Child abuse and neglect affect millions of children across the United States, and the consequences are profound. In 2019, according to Child Maltreatment 2019, Child Protective Services agencies received over 4 million reports of child maltreatment that involved approximately 7 million children. However, states vary in how they define and respond to child maltreatment, which can influence our understanding of child maltreatment incidence.
The State Child Abuse & Neglect Policies Database, or SCAN Policies Database, is a new data resource that can improve the way we analyze child welfare data to learn more about child maltreatment incidence across the United States. The SCAN Policies Database will make it easier for researchers, analysts, policymakers, child welfare agencies, and others to broaden their understanding of how differences in state laws and policies might influence state variability in incidence rates of child abuse and neglect.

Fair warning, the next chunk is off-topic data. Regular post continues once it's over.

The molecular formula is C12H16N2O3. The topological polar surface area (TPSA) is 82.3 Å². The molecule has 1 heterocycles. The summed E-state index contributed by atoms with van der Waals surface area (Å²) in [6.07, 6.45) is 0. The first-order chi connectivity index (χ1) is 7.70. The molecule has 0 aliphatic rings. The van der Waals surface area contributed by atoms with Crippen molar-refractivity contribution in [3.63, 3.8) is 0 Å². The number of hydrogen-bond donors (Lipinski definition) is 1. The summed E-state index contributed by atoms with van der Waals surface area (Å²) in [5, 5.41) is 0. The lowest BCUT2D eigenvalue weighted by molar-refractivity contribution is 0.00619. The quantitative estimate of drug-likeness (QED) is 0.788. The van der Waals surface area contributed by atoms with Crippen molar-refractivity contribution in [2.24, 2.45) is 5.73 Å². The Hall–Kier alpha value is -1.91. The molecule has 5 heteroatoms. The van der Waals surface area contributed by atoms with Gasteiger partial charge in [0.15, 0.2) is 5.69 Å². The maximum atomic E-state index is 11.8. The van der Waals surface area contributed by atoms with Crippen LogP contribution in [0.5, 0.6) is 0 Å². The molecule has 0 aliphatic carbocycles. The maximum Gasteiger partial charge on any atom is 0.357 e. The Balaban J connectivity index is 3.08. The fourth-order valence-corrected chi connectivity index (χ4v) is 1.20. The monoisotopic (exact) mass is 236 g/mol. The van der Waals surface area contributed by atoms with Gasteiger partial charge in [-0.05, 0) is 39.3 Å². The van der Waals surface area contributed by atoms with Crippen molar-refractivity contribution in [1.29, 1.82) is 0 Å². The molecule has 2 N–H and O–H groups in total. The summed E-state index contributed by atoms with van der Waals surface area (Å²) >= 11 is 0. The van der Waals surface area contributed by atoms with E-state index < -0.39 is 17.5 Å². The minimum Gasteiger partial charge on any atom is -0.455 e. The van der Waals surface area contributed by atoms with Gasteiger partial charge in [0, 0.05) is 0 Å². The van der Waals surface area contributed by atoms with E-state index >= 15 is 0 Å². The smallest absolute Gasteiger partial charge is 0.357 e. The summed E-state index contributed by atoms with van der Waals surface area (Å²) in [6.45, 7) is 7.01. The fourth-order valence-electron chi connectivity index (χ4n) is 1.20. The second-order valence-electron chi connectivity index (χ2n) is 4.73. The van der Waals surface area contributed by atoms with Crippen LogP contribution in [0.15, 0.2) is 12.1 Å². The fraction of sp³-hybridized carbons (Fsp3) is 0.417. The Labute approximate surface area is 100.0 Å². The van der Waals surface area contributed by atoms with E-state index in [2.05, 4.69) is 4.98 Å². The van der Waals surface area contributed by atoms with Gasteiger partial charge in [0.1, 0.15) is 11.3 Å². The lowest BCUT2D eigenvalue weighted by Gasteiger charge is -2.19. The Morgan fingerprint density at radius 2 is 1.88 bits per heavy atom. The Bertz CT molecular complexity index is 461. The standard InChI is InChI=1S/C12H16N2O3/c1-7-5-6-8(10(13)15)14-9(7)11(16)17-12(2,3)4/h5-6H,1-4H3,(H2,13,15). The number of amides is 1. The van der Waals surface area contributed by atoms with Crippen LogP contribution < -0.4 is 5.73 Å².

Although federal law establishes a common framework for state child welfare systems, states and localities drive much of their own systems’ structure and complexity. The SCAN Policies Database compiles data on the definitions and policies that states use in their surveillance of child abuse and neglect, along with data on associated risk and protective factors. The SCAN Policies Database website features an interactive tool to explore and download data by state and topic. The data is also available from the National Data Archive on Child Abuse and Neglect (NDACAN).
The SCAN Policies database will enable researchers to link the analytic files to other data sources, such as the National Child Abuse and Neglect Data System, which they can use to answer important questions about how variations in states’ definitions and policies are associated with child maltreatment incidence. Learn more about the SCAN Policies Database by reading this fact sheet or by sending an email to SCANPoliciesDatabase@mathematica-mpr.com. This work is funded by the Office of Planning, Research, and Evaluation in collaboration with the Children’s Bureau in the Administration for Children and Families at the U.S. Department of Health and Human Services. Mathematica leads the project team in partnership with Child Trends.